How fast do you have to go before the wheel weights fly off?

  10. #9
    African BCSB Rep. Array PitScar's Avatar
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    Nothing :( SStolen DRZ400S. Previously 2007 Suzuki TF-125, DRZ350SE, and 81 KX125
    Quote Originally Posted by 888 View Post
    How fast do you have to go before the wheel weights fly off?

    I thought you said you'd been riding for 15 years?

    Everyone (with experience anyway) knows the wheel weights keep your front end on the ground.
    Stuck in Africa. Follow here or here.

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  11. #10
    Going slow to go fast Array Castro's Avatar
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    Quote Originally Posted by Jaybo View Post
    Qjet no offense man, but after reading your stuff for a while now I really think you should consider getting some proper instruction. some of the stuff you post is just, well.. good luck
    I have to agree with Jaybo, you really should take a course Qjet. I'm a new rider and took the Action school in Langley and they REALLY taught me alot. I ended up acing my MST and I just passed my road test yesterday with only a few marks off. They have ~85&#37; pass rate with their students.

    Along with the technical aspects of riding, a motorcycle school really teaches you how to stay alive out there. Where to put the bike in certain situations, what to look out for, how to make the manuever, etc... They say it has been proven that taking a course like this is equivalent to having 2 or more years of riding experience.

    I myself am addicted to learning and it sounds like you are too. Trust me, you will get your fill with one of these courses. The only bad thing that can happen is that you might waste some time and money (99% sure that won't happen), but the worst is that you might not be prepared for a critical situation on the road. I know my life is worth more than $600.


  12. #11
    Posing with conviction Array heisenberg9's Avatar
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    Good post/thread jotti. People all need to be reminded from time to time how good and potentially life saving the motorcycle safety courses are.

    Maybe others who have taken a course this summer should chime in with their experiences.

  13. #12
    Registered User Array
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    i agree.. i took the PRS course and it was worth every cent. Saved my life already.. i though i knew how to ride before.. but that thought totally changed once i took the course..

  14. #13
    NateR1
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    i never yook no course and im still alive

  15. #14
    I ride a thumper Array Bunny's Avatar
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    I took a course last month and within 1-2 weeks I went from never even sitting on a motorcycle before to being able to safetly manage city and highway traffic. If i hadn't taken a course I don't know if I'd be out of the parking lot by now.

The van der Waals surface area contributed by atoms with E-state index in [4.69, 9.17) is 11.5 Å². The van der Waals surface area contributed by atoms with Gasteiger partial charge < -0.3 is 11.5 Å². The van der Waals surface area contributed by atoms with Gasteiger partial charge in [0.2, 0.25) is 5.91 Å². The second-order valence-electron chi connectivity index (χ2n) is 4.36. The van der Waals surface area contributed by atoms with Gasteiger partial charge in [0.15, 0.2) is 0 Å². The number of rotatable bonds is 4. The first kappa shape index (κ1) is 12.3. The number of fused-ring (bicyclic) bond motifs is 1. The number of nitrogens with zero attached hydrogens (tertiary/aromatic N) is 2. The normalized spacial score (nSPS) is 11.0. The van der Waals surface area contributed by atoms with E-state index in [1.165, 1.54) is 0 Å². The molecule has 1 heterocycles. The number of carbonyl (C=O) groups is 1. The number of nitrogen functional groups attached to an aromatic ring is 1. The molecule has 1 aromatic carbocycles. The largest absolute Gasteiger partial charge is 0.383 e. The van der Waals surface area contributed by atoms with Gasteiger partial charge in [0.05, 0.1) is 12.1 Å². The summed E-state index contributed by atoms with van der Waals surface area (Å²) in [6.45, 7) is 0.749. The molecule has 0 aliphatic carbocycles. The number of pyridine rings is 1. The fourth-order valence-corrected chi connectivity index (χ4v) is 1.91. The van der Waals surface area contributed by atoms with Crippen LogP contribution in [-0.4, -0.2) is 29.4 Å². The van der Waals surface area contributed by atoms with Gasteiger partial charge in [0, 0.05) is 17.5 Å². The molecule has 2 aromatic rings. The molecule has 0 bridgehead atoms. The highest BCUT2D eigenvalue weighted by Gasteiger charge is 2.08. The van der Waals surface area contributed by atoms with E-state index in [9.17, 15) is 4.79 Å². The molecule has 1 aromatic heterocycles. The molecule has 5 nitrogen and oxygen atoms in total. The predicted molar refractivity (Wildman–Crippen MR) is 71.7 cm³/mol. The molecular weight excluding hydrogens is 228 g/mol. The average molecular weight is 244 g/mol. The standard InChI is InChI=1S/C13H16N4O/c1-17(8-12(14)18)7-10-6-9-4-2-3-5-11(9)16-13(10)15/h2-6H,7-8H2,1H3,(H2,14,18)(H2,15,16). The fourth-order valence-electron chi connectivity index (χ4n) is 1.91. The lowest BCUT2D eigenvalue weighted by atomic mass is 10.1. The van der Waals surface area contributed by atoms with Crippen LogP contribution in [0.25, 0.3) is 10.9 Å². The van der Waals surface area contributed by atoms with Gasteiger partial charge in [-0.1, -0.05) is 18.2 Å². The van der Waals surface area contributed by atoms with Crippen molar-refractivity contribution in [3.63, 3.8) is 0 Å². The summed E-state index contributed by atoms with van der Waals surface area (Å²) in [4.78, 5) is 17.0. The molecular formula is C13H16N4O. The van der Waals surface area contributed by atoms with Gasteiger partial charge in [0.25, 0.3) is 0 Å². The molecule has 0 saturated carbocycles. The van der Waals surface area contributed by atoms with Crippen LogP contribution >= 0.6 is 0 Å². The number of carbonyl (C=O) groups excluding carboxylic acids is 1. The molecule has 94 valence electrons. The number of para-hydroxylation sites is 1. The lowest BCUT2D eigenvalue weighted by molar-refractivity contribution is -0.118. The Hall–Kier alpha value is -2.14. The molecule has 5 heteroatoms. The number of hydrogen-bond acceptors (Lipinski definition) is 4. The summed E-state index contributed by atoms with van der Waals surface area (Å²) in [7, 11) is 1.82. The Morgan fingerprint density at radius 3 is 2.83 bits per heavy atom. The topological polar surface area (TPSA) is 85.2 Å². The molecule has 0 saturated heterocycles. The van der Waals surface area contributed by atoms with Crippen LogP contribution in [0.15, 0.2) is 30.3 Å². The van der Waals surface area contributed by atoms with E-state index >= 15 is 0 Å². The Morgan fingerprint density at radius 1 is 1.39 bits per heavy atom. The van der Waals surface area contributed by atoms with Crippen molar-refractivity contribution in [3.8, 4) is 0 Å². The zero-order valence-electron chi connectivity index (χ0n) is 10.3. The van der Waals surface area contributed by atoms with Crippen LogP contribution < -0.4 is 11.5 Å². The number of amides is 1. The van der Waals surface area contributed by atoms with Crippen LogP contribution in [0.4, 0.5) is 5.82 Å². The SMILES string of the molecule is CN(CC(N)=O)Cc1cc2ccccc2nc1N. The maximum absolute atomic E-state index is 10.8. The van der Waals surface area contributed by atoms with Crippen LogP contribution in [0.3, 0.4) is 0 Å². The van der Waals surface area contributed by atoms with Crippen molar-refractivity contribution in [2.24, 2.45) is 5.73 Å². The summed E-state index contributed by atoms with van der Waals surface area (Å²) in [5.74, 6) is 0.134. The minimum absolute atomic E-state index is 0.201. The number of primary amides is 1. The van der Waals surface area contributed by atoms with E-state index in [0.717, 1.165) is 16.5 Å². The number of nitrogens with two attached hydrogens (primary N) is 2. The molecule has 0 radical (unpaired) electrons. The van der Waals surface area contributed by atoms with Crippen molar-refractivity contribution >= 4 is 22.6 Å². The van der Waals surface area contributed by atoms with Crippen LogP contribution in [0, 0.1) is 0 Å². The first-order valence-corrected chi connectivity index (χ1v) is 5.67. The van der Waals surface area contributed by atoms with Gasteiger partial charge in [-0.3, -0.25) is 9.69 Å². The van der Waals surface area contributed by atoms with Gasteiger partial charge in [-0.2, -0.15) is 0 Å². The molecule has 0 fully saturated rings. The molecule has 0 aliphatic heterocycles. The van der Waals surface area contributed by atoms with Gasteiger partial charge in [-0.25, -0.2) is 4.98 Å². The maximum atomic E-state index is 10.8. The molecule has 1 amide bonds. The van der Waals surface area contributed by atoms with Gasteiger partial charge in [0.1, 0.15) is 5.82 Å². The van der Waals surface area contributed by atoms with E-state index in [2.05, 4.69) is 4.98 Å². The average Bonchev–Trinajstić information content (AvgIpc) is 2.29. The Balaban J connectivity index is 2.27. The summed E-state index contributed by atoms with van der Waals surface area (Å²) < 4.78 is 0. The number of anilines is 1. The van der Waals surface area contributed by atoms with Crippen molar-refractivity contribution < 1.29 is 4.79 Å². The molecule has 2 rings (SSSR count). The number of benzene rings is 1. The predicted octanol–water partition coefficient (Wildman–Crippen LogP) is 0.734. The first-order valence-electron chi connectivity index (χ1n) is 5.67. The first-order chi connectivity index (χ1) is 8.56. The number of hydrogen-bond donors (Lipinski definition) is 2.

My road test is Oct 2. *fingers crossed*
    Goals are dreams with deadlines.

  16. #15
    Rockets suit me Array Qjet's Avatar
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    ok ok folks i know you mean well. But the choice I've made isn't "I'll figure the bike out over time" it's "I'll do the learning on my own"
    They SOUND similar but they really arn't

    Let me explain it like this:
    A school is a simple public institution, teachers come in and design a lesson plan on how they will explain a subject to their students. They do this based on the materials they hand out (i said SCHOOL not UNIVERSITY). The material is publicly available, the information exists, but students very commonly need a guide. However, occasionally someone steps out and says "I don't like!" The response is first "Too bad" and then second "Well in that case you can learn the material on your own" And there are systems in place to let that happen.

    the material that these people cover is publicly available, they are there to take that initiative element out and help you learn. There are pro's and con's to my choices, and believe me i see them. I won't get the finite information about handling that public information doesn't provide, the possibility of developing bad habits, no objective eye to gauge my progress, and my ability to ask questions is limited. These are the very same limitations that a student of something like math would have to face if he was to learn the subject on his own.

    now this isn't saying that i haven't acknowledged what you have said, the statement of someone who's riding for 15 years carries alot of weight. but my opinions are strong, and require more to shake them.

    I try to remain as objective as possible about my capabilities, but at the same time I think ive gone through some rough stuff so far. I've had my front tire push out from under me during a corner, I've had my rear tire spin out on manure, I've had cars, trucks try to flatten me so far to, unexpected sprays of gravel, I've had way more rain days then i would like so far and i live in a semi arid city! and i think this is 5 group rides so far in my month of riding. Tagged on 3000 KM and although this may seem very unimpressive to some of you, I've handled it all using the applications of what i've learned through my own studies, not through instruction, and not by haphazardly learning on my own. Thats my honest position on this.
    I'm sorry if im being an ass
    or if i'm just simply failing to "get" it.
    but thats my position.
    Sorry my post ended up jacking your thread Jotti

    So what else have you learned?